Canine Addison's Disease: 5 Things to Know
Addison’s disease is an illness that depletes the cortisol level in dogs. While Addison’s disease is relatively rare in humans (President Kennedy is one of the most famous known cases), this illness occurs more frequently in animals, especially female dogs. Here are five key facts you should know about Addisonian dogs.
1.) Addison’s disease causes a severe deficiency of the hormone cortisol: The adrenal glands produce hormones that are essential to hundreds of actions within the body. Cortisol is one of these hormones. Most people associated cortisol with stress and the “fight or flight” reaction, but this hormone also performs functions throughout the body, including helping maintain blood pressure and stimulating appetite. Addison’s disease occurs when the production of cortisol by the adrenal glands is prohibited, depriving your pet of this essential hormone.
2.) Symptoms of Addison’s disease are frequently misdiagnosed: Signs of Addison’s disease include loss of appetite, increased thirst, weakness, gastrointestinal issues such as diarrhea and vomiting, and lethargy. Unfortunately, these symptoms are also common signs of other ailments, which earns this disease the nickname “the great imitator.” Vets may mistake these symptoms for illnesses such as kidney failure, liver disease, and gastrointestinal diseases.
3.) Addisonian Crisis may be the first sign of illness: Dogs may not show consistent or regular symptoms of Addison’s disease until they undergo Addisonian Crisis. This is a medical emergency in which your dog may collapse or go into shock. Symptoms of Addison’s disease are more pronounced and severe during Addisonian Crisis, and include weakness, shakiness, and vomiting. Pets in Addisonian Crisis must be treated immediately.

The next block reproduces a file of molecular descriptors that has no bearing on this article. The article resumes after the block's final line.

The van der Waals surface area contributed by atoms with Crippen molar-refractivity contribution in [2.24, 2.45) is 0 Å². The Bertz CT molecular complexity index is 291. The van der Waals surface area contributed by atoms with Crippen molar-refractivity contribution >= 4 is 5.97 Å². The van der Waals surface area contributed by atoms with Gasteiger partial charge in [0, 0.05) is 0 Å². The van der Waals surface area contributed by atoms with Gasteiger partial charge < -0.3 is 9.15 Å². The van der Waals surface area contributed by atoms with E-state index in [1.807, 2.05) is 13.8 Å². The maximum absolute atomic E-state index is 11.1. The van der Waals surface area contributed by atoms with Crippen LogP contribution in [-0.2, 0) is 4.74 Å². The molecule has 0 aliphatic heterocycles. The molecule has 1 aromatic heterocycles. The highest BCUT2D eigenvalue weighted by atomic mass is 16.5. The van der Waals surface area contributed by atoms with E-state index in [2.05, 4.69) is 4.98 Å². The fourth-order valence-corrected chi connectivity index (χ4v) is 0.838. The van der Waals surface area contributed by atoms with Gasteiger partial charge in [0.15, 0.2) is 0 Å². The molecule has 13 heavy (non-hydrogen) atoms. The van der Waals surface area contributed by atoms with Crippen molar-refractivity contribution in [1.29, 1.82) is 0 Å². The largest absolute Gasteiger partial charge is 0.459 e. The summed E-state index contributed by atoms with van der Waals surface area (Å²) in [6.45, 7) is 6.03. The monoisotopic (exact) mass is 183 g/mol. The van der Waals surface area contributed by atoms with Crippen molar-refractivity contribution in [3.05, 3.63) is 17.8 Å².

4.) Ongoing treatment is key: Once your pet has been diagnosed with Addison’s disease, consistent treatment is necessary to maintain your dog’s health. While there is no cure for Addison’s disease, your pet can live a normal life with the proper medication. Once your vet prescribes medicine to balance adrenal deficiencies, your pet will have to check in periodically in case hormonal levels change. Addison’s disease is fatal when left untreated.
5.) Dog’s need increased treatment in times of stress: Cortisol is responsible for regulating stress. Your dog will need an increased dosage of medicine when stress occurs since your pet’s adrenal glands will not be able to produce the supplemental cortisol needed. Stressors will vary from dog to dog, but they include injuries, illnesses, loud noises, changes to routine, visits to the vet, and a move to a new home.
This information is for informational purposes only and is not meant as a substitute for the professional advice of, or diagnosis or treatment by, your veterinarian. Always seek the advice of your veterinarian or other qualified professional with any questions you may have regarding a medical condition. Never disregard or delay seeking professional advice due to what you may have read on our website.